Philippine anti-terrorism law

Anti-terror law petitioners want Esperon out of SC oral arguments

Lian Buan
Anti-terror law petitioners want Esperon out of SC oral arguments

NATIONAL SECURITY ADVISER. National Security Adviser Secretary Hermogenes Esperon Jr vice chairs the National Task Force to End Local Communist Conflict (NTF-ELCAC).

Photo by KD Madrilejos/Rappler

Petitioners also move to expunge from court records the national security adviser's testimonies during the May 12 hearing where he red-tagged progressive groups

No more red-tagging in open court.

This was the appeal of anti-terror law petitioners to the Supreme Court in a joint urgent motion filed on Friday, May 14, requesting that National Security Adviser Hermogenes Esperon Jr is no longer called back to the oral arguments on Monday, May 17.

“Petitioners respectfully pray that [Esperon’s] recall to continue his interpellation on Monday, May 17, 2021, at 2:30 pm be canceled,” the petitioners said in their joint motion.

Esperon is scheduled to be interpellated again on Monday, as the Supreme Court attempts to finish the oral arguments before the Court goes into its writing break. Monday would be the ninth day of the oral arguments that began in February.

During his interpellation on Wednesday, May 12, Esperon was allowed to red-tag progressive groups by playing two videos of Communist Party of the Philippines (CPP) founding chairman Jose Maria “Joma” Sison, one from 1987 where the latter mentioned the groups.

Esperon claimed this was proof that the long-established progressive groups are CPP “fronts.” The groups denied the claim, saying that Sison’s speech was merely an acknowledgement of groups involved in the democratic movement.

“The supreme irony is that Secretary Esperon was able to engage in red-tagging before this very Court, when red-tagging was one of the grave dangers that impelled petitioners to come to this Court in the first place,” said the motion.

Esperon is vice chairman of the National Task Force to End Local Communist Conflict (NTF-ELCAC), which has been widely criticized for red-tagging groups and personalities.

Chief Justice Alexander Gesmundo and Associate Justice Rosmari Carandang had asked the government if McCarthyism was happening in the Philippines today, referring to the US government’s infamous communist witch-hunt in the 1950s. During that time – despite lack of evidence – hundreds of Americans were investigated and publicly shamed as alleged communists or communist sympathizers.

“It is in fact ironic that, when the Court wanted to know if the situation today is reminiscent of McCarthyism, he (Esperon) actually engaged in McCarthyite red-tagging, which is deadly business in the Philippines,” said the motion.

Expunge

The petitioners want Esperon’s entire interpellation last Wednesday to be expunged or stricken off the record, saying that the legitimate organizations didn’t have “the opportunity to rebut his indictments.”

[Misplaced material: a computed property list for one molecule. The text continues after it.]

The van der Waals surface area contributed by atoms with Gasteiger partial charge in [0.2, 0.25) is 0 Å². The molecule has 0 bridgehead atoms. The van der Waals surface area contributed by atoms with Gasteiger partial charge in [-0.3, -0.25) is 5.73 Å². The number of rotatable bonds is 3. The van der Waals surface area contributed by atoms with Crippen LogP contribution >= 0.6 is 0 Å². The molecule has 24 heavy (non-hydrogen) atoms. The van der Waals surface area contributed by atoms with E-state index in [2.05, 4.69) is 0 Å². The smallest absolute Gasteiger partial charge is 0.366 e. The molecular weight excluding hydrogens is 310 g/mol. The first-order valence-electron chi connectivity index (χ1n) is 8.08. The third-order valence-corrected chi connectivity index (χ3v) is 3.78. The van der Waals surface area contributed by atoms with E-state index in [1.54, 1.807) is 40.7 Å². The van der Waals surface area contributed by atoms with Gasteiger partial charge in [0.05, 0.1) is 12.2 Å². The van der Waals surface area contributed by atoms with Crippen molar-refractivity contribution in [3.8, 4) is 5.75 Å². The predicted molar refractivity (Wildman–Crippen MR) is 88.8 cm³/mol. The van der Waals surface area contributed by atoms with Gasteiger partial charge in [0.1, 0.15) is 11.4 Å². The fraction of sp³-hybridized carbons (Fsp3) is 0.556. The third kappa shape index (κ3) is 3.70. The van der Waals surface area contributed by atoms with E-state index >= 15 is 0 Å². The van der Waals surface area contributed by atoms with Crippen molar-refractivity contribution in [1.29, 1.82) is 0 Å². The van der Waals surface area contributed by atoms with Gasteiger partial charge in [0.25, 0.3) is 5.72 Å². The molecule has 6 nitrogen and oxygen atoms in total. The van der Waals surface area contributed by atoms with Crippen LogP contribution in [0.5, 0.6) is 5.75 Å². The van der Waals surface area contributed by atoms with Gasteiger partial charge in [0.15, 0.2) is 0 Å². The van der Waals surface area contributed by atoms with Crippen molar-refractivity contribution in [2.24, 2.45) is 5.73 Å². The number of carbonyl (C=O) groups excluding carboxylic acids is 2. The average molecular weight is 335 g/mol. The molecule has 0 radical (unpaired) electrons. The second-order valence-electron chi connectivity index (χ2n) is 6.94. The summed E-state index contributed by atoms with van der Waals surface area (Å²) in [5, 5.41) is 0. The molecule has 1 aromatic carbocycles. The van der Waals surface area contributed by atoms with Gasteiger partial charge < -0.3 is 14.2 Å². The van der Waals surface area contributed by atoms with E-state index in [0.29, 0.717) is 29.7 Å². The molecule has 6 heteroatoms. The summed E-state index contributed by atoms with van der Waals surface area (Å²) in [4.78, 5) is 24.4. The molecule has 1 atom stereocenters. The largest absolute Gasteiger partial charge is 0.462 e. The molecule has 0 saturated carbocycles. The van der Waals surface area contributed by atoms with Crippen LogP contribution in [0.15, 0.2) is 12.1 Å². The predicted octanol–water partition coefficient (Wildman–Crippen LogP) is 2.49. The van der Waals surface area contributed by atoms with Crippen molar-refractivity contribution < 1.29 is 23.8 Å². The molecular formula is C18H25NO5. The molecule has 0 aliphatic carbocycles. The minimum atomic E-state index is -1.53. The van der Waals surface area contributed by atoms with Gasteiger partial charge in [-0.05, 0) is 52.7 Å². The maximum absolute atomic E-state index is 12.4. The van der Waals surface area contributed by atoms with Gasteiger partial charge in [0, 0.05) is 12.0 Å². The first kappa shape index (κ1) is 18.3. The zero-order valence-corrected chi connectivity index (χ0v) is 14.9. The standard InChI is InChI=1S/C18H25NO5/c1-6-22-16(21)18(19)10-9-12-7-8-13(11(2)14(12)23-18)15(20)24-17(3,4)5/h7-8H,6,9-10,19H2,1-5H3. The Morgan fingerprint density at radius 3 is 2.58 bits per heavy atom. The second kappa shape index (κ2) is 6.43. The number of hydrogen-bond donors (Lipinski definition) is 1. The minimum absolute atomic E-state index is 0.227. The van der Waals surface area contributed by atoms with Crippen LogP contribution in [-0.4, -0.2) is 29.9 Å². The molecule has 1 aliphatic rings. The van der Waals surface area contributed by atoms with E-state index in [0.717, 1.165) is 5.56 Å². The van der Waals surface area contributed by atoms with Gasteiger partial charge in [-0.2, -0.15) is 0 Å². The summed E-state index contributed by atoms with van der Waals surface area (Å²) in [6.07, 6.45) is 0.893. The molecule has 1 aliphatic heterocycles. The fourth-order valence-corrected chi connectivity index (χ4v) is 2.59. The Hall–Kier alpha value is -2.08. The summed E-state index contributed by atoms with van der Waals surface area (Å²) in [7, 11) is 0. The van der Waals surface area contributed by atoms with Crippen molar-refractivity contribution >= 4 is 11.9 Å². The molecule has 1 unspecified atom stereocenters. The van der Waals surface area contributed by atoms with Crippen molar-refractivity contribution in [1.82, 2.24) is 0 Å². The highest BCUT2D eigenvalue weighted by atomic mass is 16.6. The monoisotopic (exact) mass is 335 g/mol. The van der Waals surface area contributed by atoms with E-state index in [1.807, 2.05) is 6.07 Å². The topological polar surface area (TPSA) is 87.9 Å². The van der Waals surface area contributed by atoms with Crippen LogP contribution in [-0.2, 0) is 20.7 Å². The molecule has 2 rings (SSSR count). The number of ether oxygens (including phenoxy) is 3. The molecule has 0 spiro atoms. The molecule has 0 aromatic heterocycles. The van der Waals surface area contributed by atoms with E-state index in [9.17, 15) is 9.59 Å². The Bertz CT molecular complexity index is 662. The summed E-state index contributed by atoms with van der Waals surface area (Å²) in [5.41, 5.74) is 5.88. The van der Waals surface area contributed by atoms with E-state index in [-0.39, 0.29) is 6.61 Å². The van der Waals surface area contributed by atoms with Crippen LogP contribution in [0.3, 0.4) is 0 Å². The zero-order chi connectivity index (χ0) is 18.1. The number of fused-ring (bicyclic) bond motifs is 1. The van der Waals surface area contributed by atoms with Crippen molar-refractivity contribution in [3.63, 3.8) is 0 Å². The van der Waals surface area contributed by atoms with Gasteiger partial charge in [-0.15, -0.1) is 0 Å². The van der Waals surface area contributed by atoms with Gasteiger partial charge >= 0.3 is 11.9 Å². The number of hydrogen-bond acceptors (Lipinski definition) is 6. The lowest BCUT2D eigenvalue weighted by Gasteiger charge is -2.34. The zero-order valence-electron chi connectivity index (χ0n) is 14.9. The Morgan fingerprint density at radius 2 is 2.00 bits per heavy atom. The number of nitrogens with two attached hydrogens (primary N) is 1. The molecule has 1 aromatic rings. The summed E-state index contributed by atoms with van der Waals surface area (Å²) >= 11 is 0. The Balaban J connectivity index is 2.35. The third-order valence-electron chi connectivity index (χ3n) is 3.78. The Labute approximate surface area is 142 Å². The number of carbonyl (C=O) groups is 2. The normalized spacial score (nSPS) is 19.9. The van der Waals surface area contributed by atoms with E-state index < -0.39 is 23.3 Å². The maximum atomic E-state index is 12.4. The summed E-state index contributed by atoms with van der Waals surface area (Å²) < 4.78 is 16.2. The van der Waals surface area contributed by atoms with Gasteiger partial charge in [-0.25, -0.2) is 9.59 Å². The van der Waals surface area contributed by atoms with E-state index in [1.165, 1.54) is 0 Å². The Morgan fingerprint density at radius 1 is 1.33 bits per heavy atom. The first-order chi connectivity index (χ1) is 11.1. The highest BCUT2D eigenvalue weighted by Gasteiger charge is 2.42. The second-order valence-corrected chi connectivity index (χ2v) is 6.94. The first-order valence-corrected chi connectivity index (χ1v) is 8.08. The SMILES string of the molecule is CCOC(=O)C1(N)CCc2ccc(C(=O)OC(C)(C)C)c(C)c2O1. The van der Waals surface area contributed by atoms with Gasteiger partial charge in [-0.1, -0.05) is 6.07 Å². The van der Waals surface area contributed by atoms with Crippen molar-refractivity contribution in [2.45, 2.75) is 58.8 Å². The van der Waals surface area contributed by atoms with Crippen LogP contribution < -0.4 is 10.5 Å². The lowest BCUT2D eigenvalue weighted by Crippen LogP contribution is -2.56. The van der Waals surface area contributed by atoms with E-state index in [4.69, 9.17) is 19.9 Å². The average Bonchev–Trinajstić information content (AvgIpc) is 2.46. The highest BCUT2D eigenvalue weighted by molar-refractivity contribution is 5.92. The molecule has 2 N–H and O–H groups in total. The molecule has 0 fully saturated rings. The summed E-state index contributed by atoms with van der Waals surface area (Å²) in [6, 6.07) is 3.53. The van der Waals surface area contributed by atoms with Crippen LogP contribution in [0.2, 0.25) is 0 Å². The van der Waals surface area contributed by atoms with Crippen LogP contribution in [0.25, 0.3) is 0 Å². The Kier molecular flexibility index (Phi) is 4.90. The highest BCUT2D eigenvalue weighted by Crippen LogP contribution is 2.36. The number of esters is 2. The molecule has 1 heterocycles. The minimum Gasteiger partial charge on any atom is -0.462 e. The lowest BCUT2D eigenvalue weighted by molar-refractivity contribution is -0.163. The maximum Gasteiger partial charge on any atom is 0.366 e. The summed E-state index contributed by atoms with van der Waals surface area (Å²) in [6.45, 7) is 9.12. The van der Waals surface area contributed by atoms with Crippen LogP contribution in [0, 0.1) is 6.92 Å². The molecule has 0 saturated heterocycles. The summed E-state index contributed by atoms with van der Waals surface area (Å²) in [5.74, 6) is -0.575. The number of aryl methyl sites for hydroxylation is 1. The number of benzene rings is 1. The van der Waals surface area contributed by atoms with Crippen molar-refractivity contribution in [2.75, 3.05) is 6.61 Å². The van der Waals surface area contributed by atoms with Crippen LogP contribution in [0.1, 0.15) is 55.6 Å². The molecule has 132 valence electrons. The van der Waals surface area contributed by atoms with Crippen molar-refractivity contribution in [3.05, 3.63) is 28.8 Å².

They pointed out that the justices’ purpose of calling Esperon is to question the government’s basis for red-tagging, and how the anti-terror law may aggravate the problem as activists claim.

“Petitioners submit that respondent Esperon’s statements and so-called evidence should be stricken off the record because they are not responsive to the questions posed,” said the motion.

“No one – specially our government officials – should be allowed to use the proceedings of this Court as a platform to engage in acts that are not only anomalous but downright dangerous,” said the motion.

The petitioners asked: If Solicitor General Jose Calida insists that the Supreme Court is not a trier of facts, why is his client, Esperon, allowed “to present so-called evidence on factual matters?”

Part of Calida’s argument to dismiss the petitions is based on a procedural aspect – that petitioners supposedly lacked the legal standing to challenge the law, and that some allegations of threats are factual matters that are not for the SC to try. 

“Esperon presented two self-serving videos whose authenticity was not even previously established pursuant to Section 1, Rule 11 of the Rules on Electronic Evidence,” said the motion.

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Legal standing

The Anti-Terrorism Council has designated Sison and 18 others – many of them peace consultants – as terrorists under one of the most contentious powers of the law.

One of those designated is peace consultant Rey Claro Casambre who is a petitioner. His lawyers from the Public Interest Law Center (PILC) will file a manifestation to the Supreme Court to tell the justices that the designation has just boosted the petitioners’ legal standing.

Legal standing has been a major issue in the oral arguments so far. – Rappler.com

Lian Buan

Lian Buan covers justice and corruption for Rappler. She is interested in decisions, pleadings, audits, contracts, and other documents that establish a trail. If you have leads, email lian.buan@rappler.com or tweet @lianbuan.